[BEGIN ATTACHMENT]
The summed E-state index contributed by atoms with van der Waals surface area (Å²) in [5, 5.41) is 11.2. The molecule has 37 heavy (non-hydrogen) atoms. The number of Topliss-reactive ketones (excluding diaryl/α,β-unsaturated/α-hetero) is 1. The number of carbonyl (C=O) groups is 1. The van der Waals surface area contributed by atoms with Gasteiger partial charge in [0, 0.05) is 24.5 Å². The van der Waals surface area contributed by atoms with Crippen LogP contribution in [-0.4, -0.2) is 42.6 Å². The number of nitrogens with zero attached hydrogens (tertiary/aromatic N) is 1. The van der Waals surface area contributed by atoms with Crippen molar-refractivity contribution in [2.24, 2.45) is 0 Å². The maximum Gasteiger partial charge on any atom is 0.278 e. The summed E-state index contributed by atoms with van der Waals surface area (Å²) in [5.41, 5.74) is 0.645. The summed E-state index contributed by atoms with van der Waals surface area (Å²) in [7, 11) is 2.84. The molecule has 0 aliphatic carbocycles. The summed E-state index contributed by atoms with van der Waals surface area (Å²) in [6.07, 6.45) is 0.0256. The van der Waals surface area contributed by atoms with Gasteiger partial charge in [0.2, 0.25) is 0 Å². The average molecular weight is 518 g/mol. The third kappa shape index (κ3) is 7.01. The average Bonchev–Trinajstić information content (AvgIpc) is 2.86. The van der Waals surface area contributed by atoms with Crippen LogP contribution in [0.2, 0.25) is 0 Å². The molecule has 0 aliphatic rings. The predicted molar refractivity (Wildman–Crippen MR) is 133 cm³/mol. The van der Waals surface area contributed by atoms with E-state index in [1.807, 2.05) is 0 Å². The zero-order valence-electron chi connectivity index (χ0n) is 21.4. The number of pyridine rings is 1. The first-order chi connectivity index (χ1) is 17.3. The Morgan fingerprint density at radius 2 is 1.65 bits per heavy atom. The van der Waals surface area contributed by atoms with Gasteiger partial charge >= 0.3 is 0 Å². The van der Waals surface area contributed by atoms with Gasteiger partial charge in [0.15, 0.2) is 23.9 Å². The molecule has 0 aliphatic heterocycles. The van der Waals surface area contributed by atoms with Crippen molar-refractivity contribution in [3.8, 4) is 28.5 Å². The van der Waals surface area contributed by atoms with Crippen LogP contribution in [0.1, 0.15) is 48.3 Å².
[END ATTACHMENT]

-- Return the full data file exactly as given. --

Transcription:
The summed E-state index contributed by atoms with van der Waals surface area (Å²) in [5, 5.41) is 11.2. The molecule has 37 heavy (non-hydrogen) atoms. The number of Topliss-reactive ketones (excluding diaryl/α,β-unsaturated/α-hetero) is 1. The number of carbonyl (C=O) groups is 1. The van der Waals surface area contributed by atoms with Gasteiger partial charge in [0, 0.05) is 24.5 Å². The van der Waals surface area contributed by atoms with Crippen LogP contribution in [-0.4, -0.2) is 42.6 Å². The number of nitrogens with zero attached hydrogens (tertiary/aromatic N) is 1. The van der Waals surface area contributed by atoms with Crippen molar-refractivity contribution in [2.24, 2.45) is 0 Å². The maximum Gasteiger partial charge on any atom is 0.278 e. The summed E-state index contributed by atoms with van der Waals surface area (Å²) in [5.41, 5.74) is 0.645. The summed E-state index contributed by atoms with van der Waals surface area (Å²) in [7, 11) is 2.84. The molecule has 0 aliphatic carbocycles. The summed E-state index contributed by atoms with van der Waals surface area (Å²) in [6.07, 6.45) is 0.0256. The van der Waals surface area contributed by atoms with Gasteiger partial charge in [0.2, 0.25) is 0 Å². The average molecular weight is 518 g/mol. The third kappa shape index (κ3) is 7.01. The average Bonchev–Trinajstić information content (AvgIpc) is 2.86. The van der Waals surface area contributed by atoms with Crippen LogP contribution in [0.2, 0.25) is 0 Å². The molecule has 0 aliphatic rings. The predicted molar refractivity (Wildman–Crippen MR) is 133 cm³/mol. The van der Waals surface area contributed by atoms with E-state index in [1.807, 2.05) is 0 Å². The zero-order valence-electron chi connectivity index (χ0n) is 21.4. The number of pyridine rings is 1. The first-order chi connectivity index (χ1) is 17.3. The Morgan fingerprint density at radius 2 is 1.65 bits per heavy atom. The van der Waals surface area contributed by atoms with Gasteiger partial charge >= 0.3 is 0 Å². The van der Waals surface area contributed by atoms with Gasteiger partial charge in [0.15, 0.2) is 23.9 Å². The molecule has 0 aliphatic heterocycles. The van der Waals surface area contributed by atoms with Crippen molar-refractivity contribution in [3.8, 4) is 28.5 Å². The van der Waals surface area contributed by atoms with Crippen LogP contribution in [0.1, 0.15) is 48.3 Å².